Stuart Franklin was born in Britain in 1956. He studied photography and film at West Surrey College of Art and Design and geography at the University of Oxford (BA and PhD). During the 1980s, he worked as a correspondent for Sygma Agence Presse in Paris before joining Magnum Photos in 1985.
Franklin’s coverage of the Sahel famine from 1984 to 1985 won him acclaim, but he is perhaps best known for his celebrated photograph of a man defying a tank in Tiananmen Square, China, in 1989, which won him a World Press Photo Award. Since 1990, Franklin has completed over twenty assignments for National Geographic. His documentary photography has taken him to Central and South America, China, Southeast Asia and Europe. Since 2004 he has focused on long-term projects concerned primarily with man and the environment.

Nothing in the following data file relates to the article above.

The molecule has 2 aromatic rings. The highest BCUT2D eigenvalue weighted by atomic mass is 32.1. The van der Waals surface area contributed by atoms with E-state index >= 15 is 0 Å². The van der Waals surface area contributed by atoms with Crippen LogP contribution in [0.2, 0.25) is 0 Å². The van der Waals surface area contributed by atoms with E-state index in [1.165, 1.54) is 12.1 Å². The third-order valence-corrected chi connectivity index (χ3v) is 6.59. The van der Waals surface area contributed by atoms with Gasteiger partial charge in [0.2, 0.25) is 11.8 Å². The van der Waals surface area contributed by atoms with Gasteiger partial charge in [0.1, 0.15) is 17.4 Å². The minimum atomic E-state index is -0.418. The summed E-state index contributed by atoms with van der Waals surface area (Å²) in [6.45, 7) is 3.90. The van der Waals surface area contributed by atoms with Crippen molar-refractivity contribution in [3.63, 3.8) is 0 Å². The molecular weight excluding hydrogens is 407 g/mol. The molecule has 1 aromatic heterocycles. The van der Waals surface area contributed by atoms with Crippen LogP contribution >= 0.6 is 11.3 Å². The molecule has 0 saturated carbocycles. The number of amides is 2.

In 1999 he produced The Time of Trees, a photographic essay examining the social relationship between nature and society through the prism of trees. This was followed four years later by The Dynamic City, about the evolution and everyday life of cities. In 2005 he completed Hôtel Afrique, an exhibition on Africa’s elite hotels (the book of the same title is in progress); the same year, aided by a grant funded by the National Trust, he published Sea Fever, a documentary project about the British coastline. Franklin is currently working on a long-term project on Europe’s changing landscape, focusing in particular on the climate and on patterns of transformation.
“I Love photographing. It’s that simple. ”